Residents Hunker as Record-Breaking Heat Wave Bakes Region

Saturday offered the highest temperatures Canby has seen in at least a century — and that was just the warm-up.

The mark of 108 degrees the National Weather Service reported at the Portland Internation Airport Saturday broke the area’s all-time record of 107, set July 30, 1965.

The new record is expected to be short-lived, with highs Sunday and Monday predicted to reach up to 112.

NWS Portland on Twitter: “Well, PDX has done it. 108 degrees Fahrenheit at the airport. That breaks the all time high temperature for the airport of 107 degrees Fahrenheit. #orwx #PNWheatwave / Twitter”

Well, PDX has done it. 108 degrees Fahrenheit at the airport. That breaks the all time high temperature for the airport of 107 degrees Fahrenheit. #orwx #PNWheatwave

Unlike Portland, and several other large cities throughout the state, Canby does not have an NWS station that records official temperatures here.

But according to newspaper archives, our city recorded its highest temperatures on July 13, 1935, with citizens reporting that their mercury thermometers ranged from 104 to 107.

The U.S. Customs House in Portland, which was the regional standard before PDX was built, registered a then-record 105.4 degrees that day.

Hundreds flocked to Knights Bridge Park and other areas with river access amid soaring temperatures. Courtesy Chip Van Gorder.

Canbyites have sought to beat the heat in various ways. Some, like Kathleen Hagans Jeskey, are staying in (“Keeping the thermostat at 68 so the house stays at 74 and running every fan we own while sitting directly in front of them,” the retired teacher reported on Facebook).

Others have flocked to the area’s watering holes for a little relief, with the most popular river access points and swimming areas reportedly being at or near capacity pretty much from sunup to sundown.

Safety officials remind those interested in enjoying local waterways to keep children in sight, refrain from excessive alcohol consumption, stay within cellphone service areas and use personal floatation devices or life jackets whenever possible.

The Canby Fire District reviewed river access points for emergency response in advance of this weekend’s heat wave.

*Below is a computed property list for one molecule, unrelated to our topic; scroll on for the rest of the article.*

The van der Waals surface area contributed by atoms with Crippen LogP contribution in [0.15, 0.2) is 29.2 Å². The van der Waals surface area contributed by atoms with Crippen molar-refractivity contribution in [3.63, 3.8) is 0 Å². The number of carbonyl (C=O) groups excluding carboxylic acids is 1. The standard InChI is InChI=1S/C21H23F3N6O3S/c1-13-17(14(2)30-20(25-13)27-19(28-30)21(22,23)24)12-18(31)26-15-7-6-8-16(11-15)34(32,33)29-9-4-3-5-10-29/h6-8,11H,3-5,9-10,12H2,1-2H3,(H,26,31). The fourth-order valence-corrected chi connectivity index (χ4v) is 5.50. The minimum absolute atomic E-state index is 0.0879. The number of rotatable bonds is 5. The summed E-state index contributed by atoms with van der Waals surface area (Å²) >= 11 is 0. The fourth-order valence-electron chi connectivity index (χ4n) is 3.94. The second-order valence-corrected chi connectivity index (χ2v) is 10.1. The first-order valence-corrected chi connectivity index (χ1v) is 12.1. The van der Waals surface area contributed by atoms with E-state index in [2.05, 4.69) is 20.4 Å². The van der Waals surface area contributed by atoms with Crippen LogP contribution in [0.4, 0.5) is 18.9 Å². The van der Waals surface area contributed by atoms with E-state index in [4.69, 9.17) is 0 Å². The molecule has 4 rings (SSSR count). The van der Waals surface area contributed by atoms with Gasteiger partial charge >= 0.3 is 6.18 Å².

A number of local restaurants and other businesses have shortened their hours or temporarily closed altogether, including Wayward Sandwiches and Baker’s Prairie Bakery, so call ahead if you’re looking to avoid cooking.

Others, like the Backstop Bar & Grill and Wild Hare Saloon, are open, though some may have closed their outdoor seating areas due to high temperatures.

Still others, like the Whiskey Hill Store in Hubbard, which is being remodeled, are doing their part to serve their communities, like offering free water and reminding residents to check on their older and more vulnerable neighbors.

Zoar Lutheran Church, which has been open as a cooling shelter as long as the temperature is above 85, was also giving away free box fans Saturday night to those who needed them. Denny’s has also been offering its dining room as a cooling shelter — no purchase necessary.

Canby Fire Chief Jim Davis confirmed Sunday morning that firefighters and EMTs have been “very busy” with medical calls throughout the heat wave. Foruntately, no heat-related deaths or fires have been reported.

The sweltering temperatures bring the risk of heat stroke, symptoms of which include a throbbing headache, confusion, fever, loss of consciousness, elevated pulse and hot, dry skin (i.e., no sweat). If you or someone around you is experiencing a serious medical issue, call 911.

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